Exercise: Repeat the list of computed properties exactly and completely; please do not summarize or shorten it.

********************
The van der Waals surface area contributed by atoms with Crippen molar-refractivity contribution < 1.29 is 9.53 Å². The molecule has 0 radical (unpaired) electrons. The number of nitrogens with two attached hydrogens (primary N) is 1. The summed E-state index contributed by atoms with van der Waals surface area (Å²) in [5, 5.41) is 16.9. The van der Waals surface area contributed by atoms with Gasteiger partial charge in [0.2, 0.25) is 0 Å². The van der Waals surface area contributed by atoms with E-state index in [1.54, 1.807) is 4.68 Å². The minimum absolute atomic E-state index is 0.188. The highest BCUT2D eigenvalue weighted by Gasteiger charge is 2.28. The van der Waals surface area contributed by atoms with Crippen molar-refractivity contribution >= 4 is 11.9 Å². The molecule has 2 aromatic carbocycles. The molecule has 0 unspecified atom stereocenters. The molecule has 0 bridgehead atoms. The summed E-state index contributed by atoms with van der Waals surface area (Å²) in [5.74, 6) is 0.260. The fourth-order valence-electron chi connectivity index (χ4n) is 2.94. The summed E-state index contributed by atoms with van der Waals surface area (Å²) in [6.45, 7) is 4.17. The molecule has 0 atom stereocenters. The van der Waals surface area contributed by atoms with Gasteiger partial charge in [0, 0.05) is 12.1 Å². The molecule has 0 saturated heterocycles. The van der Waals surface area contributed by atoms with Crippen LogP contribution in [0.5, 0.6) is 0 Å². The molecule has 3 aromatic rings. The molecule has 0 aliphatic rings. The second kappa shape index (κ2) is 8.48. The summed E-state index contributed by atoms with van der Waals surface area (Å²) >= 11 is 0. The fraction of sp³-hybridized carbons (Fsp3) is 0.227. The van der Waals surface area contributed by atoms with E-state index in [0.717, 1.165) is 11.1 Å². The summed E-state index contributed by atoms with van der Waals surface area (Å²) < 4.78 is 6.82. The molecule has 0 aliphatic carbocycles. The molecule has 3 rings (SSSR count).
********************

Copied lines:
The van der Waals surface area contributed by atoms with Crippen molar-refractivity contribution < 1.29 is 9.53 Å². The molecule has 0 radical (unpaired) electrons. The number of nitrogens with two attached hydrogens (primary N) is 1. The summed E-state index contributed by atoms with van der Waals surface area (Å²) in [5, 5.41) is 16.9. The van der Waals surface area contributed by atoms with Gasteiger partial charge in [0.2, 0.25) is 0 Å². The van der Waals surface area contributed by atoms with E-state index in [1.54, 1.807) is 4.68 Å². The minimum absolute atomic E-state index is 0.188. The highest BCUT2D eigenvalue weighted by Gasteiger charge is 2.28. The van der Waals surface area contributed by atoms with Crippen molar-refractivity contribution >= 4 is 11.9 Å². The molecule has 2 aromatic carbocycles. The molecule has 0 unspecified atom stereocenters. The molecule has 0 bridgehead atoms. The summed E-state index contributed by atoms with van der Waals surface area (Å²) in [5.74, 6) is 0.260. The fourth-order valence-electron chi connectivity index (χ4n) is 2.94. The summed E-state index contributed by atoms with van der Waals surface area (Å²) in [6.45, 7) is 4.17. The molecule has 0 atom stereocenters. The van der Waals surface area contributed by atoms with Gasteiger partial charge in [0, 0.05) is 12.1 Å². The molecule has 0 saturated heterocycles. The van der Waals surface area contributed by atoms with Crippen LogP contribution in [0.5, 0.6) is 0 Å². The molecule has 3 aromatic rings. The molecule has 0 aliphatic rings. The second kappa shape index (κ2) is 8.48. The summed E-state index contributed by atoms with van der Waals surface area (Å²) >= 11 is 0. The fraction of sp³-hybridized carbons (Fsp3) is 0.227. The van der Waals surface area contributed by atoms with E-state index in [0.717, 1.165) is 11.1 Å². The summed E-state index contributed by atoms with van der Waals surface area (Å²) < 4.78 is 6.82. The molecule has 0 aliphatic carbocycles. The molecule has 3 rings (SSSR count).